Wolof is a member of the West Atlantic sub-branch of the Niger-Congo language family. Common to West Atlantic languages are derivitive verbal suffixes, used in Wolof to mark tense, mode, aspect, and negative/affirmative distinctions.
In Wolof, verbs are unchangeable words which cannot be conjugated. To express different tenses or aspects of an action, the personal pronouns are conjugated - not the verbs. Therefore, the term Temporal Pronoun has become established for this part of speech.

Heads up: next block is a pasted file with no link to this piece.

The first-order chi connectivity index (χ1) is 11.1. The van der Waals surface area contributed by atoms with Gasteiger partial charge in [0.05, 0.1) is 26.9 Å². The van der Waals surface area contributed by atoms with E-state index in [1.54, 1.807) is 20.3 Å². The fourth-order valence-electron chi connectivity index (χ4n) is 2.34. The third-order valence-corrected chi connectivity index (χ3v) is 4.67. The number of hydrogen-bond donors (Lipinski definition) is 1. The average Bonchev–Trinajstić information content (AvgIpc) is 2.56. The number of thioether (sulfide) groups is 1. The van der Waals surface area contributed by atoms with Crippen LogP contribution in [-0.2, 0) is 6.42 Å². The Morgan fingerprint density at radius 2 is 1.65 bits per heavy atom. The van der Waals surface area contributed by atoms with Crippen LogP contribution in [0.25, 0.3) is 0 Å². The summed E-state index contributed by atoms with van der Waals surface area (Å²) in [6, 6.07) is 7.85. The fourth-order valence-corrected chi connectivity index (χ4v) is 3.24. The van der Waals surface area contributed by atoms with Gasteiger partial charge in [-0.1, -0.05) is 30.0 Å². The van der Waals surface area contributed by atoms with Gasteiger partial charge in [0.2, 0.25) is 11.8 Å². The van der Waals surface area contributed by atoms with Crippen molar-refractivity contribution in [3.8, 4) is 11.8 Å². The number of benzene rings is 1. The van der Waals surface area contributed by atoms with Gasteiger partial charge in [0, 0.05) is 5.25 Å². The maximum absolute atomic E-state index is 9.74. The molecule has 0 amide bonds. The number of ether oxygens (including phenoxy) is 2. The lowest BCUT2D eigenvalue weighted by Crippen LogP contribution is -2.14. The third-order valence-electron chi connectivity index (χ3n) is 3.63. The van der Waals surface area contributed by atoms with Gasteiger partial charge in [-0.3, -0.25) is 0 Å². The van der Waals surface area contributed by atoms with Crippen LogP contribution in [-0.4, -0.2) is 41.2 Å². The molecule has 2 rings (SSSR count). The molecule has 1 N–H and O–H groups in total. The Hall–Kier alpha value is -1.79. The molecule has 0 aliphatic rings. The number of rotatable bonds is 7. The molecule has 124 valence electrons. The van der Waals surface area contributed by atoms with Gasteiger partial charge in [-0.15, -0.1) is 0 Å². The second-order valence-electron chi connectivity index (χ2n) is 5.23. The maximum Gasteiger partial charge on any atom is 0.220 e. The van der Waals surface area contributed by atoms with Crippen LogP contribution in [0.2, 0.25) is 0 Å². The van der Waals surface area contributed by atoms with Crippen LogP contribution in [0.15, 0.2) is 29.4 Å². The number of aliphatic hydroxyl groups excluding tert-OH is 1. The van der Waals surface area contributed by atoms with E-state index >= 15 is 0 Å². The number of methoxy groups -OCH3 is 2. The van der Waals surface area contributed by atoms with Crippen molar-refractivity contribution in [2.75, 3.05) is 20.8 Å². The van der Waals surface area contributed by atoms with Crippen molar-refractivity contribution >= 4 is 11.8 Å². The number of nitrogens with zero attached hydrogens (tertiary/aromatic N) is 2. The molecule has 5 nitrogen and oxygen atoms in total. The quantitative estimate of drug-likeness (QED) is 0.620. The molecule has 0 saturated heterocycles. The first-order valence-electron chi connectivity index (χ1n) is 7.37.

Despite the considerable geographic spread of Wolof speakers, the language is relatively unmarked by dialectal differences. Variations in Wolof are evident, however, in comparing the Wolof of urban inhabitants to that of rural-dwellers.
The Wolof spoken in Dakar, Senegal's capital, is particularly noted for its high level of French loans or derivitive words and is readily distinguishable from the Wolof spoken in other parts of Senegal. The influence of English on the Wolof of The Gambia, a former English colony, has also been studied, though the differences do not seem to be such that intercomprehension is hindered greatly.